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France wants clarity on Dutch minister's eurozone vision

Thursday 17 January 2013

The expected appointment of Dutch finance minister Jeroen Dijsselbloem as chairman of the influential euro group is likely to be delayed because France wants more information about his vision for the eurozone.

French finance minister Pierre Moscovici said in an interview with German paper Frankfurter Allgemeine Zeitung it is not clear what Dijsselbloem’s vision is.

A decision on a new chairman for the euro group to succeed Jean-Claude Juncker had been expected at Monday’s EU finance ministers’ meeting.


Moscovici told the paper he wants to know how Dijsselbloem envisages maintaining the eurozone in its present form, improve the prospects for economic growth and further develop banking union. ‘If I vote in my own country, I want to know the candidates’ programmes,’ he said.

According to the Financieele Dagblad, Moscovici also said no decision about Juncker’s replacement can be taken on Monday because a formal nomination procedure has not been started. That will be on the agenda in February at the earliest.

Last week Dijsselbloem went on a tour of other European capitals after emerging as the front runner to take over from Juncker, despite being virtually unknown outside the Netherlands.

A social democrat with little financial experience, Dijsselbloem has been a minister since the formation of the new Dutch government in October last year.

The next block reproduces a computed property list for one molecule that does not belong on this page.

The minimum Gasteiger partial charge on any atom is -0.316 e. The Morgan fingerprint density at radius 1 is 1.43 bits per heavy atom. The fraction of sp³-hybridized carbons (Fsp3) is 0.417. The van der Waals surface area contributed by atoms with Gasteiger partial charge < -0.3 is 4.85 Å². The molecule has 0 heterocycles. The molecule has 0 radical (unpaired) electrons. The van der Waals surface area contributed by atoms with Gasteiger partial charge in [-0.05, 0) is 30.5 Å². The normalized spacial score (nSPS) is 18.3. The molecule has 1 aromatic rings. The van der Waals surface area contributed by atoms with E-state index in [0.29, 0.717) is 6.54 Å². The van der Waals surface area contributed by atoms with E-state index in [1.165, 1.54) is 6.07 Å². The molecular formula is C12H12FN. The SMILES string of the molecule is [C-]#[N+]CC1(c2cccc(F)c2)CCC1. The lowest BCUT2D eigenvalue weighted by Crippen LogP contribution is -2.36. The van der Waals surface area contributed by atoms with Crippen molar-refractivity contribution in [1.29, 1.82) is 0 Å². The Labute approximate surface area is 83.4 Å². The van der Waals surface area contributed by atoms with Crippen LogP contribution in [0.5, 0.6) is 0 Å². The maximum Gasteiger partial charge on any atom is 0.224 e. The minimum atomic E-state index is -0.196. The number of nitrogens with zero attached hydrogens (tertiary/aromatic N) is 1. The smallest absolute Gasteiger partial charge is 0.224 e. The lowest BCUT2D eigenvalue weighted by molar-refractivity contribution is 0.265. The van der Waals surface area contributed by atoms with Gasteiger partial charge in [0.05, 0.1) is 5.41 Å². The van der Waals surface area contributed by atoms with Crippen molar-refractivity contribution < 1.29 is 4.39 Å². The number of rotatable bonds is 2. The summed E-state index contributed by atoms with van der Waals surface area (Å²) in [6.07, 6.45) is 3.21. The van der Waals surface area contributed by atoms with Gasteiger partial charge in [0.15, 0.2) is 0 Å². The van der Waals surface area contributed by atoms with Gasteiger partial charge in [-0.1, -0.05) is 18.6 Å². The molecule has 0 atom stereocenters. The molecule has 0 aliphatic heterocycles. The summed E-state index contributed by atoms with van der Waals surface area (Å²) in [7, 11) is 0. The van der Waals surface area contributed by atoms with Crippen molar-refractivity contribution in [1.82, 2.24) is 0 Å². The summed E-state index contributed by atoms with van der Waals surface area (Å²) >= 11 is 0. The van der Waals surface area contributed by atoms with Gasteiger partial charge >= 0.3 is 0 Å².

Earlier stories
Dutch minister poised to get European top job

© DutchNews.nl


Readers' Comments

Dutch finance minister Jeroen Dijsselbloem has little financial experience. That is so typical of governments. Now they want him to be chairman of the influential euro group.

He was an MP from 2000 to 2012 (with an interruption in 2002). He focused on matters of youth care, special education and teachers.[1]

Dijsselbloem studied agricultural economics at Wageningen University and Research Centre. From 1993 to 1996 he worked for the parliamentary group of the Labour Party and from 1996 to 2000 he worked at the Ministry of Agriculture, Nature and Fishery. From 1994 to 1997 he was a member of the municipal council of Wageningen.


By bruce | 17 January 2013 8:06 AM

I think the previous PM from CDA is a better candidate.

By ufo | 17 January 2013 8:10 AM

Curiously, the French have a valid point. We haven't heard anything about Dijsselbloem's plans. Until now it appeared he was simply given the "ring of succession".

By Neo | 17 January 2013 8:41 AM

...don't we all want know?

'If I vote in my own country, I want to know the candidates’ programmes,’ he said. - sounds like pretty sound thinking, perhaps the Dutch could try that too. I think a lot of issues and problems can be prevented here with just a little forethought and common sense, instead of having to be (expensively) repaired later.

By B | 17 January 2013 9:30 AM

We have no voice in matters as these: we can only hope that things will work out for the best, but that's being optimistic, I am not. :P

By The visitor | 17 January 2013 10:16 PM

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